What Are Temporary Orders in an Illinois Divorce?
If you are thinking about ending your marriage – or have already made the decision to do so – there are likely many questions and concerns you have regarding the divorce process and what will happen during this process. For example, you may be worried about your spouse removing all the funds from any joint bank accounts you have. If you have children and the divorce is contentious, you may be concerned about your spouse making decisions about your children – such as changing their schools or even where they live – without consulting with you first.
In these situations, it is not uncommon for a judge to enter temporary orders in order to prevent either spouse from taking these types of actions without the other spouse’s knowledge.
What Types of Issues Can Temporary Orders Be Issued For?
Either party may request temporary orders – also referred to as temporary relief – regarding property or children. When the court approves a petition for temporary orders, the orders take effect immediately and remain in effect until the court either changes the orders or the divorce is finalized. It is important to remember that just because the judge issues a temporary order, this does not mean that what is in the order will be the same in the final divorce decree.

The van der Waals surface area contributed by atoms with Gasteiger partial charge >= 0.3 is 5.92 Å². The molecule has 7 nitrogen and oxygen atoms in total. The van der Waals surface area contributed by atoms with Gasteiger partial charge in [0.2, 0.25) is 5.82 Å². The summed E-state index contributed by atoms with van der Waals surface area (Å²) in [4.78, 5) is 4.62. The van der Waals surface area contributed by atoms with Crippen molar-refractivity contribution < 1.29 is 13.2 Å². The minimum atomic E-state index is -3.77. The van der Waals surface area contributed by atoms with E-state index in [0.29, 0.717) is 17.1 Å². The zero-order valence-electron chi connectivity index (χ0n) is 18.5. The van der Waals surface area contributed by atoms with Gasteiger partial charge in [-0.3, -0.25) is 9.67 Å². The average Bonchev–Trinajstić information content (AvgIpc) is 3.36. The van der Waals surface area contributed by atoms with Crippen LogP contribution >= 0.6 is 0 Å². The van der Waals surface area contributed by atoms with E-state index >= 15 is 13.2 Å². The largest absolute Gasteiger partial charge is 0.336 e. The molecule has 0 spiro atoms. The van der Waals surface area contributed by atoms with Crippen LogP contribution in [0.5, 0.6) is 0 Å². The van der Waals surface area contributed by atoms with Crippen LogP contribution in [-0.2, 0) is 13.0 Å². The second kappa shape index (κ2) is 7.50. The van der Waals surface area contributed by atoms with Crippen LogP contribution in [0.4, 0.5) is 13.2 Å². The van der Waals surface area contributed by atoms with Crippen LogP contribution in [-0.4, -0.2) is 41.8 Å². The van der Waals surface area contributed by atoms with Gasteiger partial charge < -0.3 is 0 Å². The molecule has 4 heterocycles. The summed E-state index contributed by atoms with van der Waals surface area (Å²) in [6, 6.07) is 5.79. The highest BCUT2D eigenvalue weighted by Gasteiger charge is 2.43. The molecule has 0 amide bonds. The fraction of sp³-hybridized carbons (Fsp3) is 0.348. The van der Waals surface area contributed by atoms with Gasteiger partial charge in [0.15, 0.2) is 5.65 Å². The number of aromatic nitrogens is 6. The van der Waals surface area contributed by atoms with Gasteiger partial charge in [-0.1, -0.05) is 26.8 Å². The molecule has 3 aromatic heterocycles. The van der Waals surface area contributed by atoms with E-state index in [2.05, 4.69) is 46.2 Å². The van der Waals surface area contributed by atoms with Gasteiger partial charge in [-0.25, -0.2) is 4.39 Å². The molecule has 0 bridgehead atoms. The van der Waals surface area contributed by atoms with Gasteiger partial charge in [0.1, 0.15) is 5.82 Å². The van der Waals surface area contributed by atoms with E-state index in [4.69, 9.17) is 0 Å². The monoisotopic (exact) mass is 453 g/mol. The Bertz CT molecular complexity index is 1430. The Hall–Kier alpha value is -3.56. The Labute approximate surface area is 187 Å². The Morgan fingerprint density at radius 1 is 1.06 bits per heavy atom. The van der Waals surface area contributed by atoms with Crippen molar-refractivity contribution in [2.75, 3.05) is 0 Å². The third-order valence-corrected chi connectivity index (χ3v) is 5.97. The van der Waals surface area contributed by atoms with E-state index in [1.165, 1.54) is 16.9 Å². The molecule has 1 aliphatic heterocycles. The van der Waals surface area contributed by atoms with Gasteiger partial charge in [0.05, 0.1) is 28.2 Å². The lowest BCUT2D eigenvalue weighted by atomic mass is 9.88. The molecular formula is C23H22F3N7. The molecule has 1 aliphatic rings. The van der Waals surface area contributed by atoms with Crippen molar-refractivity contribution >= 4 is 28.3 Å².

Some typical provisions include:
- Financial restraining order – The court can issue a financial restraining order that freezes the couple’s bank accounts or prohibits either spouse from selling marital property. The court may also issue an order that determines which spouse will live in the marital home until the divorce is settled.
- Child custody – The court will determine the temporary allocation of parental responsibilities and parenting time. The order can also prohibit either spouse from removing the child beyond the court’s jurisdiction.
- Child support – If the child will be living primarily with one parent, the court may order the other parent to pay temporary child support.
- Spousal support – A divorce can mean a significant loss of income for one spouse, especially if they were the stay-at-home parent during the marriage. Temporary spousal support may be ordered to cover home expenses, attorney fees, daycare costs, and more.
Contact a Kane County Divorce Attorney
If are getting a divorce and are concerned about steps your spouse may take, a dedicated St. Charles, IL divorce lawyer can help you petition the court for the appropriate temporary orders that may apply in your case. In some cases, particularly if there is a substantiated allegation of family violence, a judge may enter temporary orders without a hearing. Call Shaw Sanders, P.C. today at 630-584-5550 to schedule a free and confidential consultation.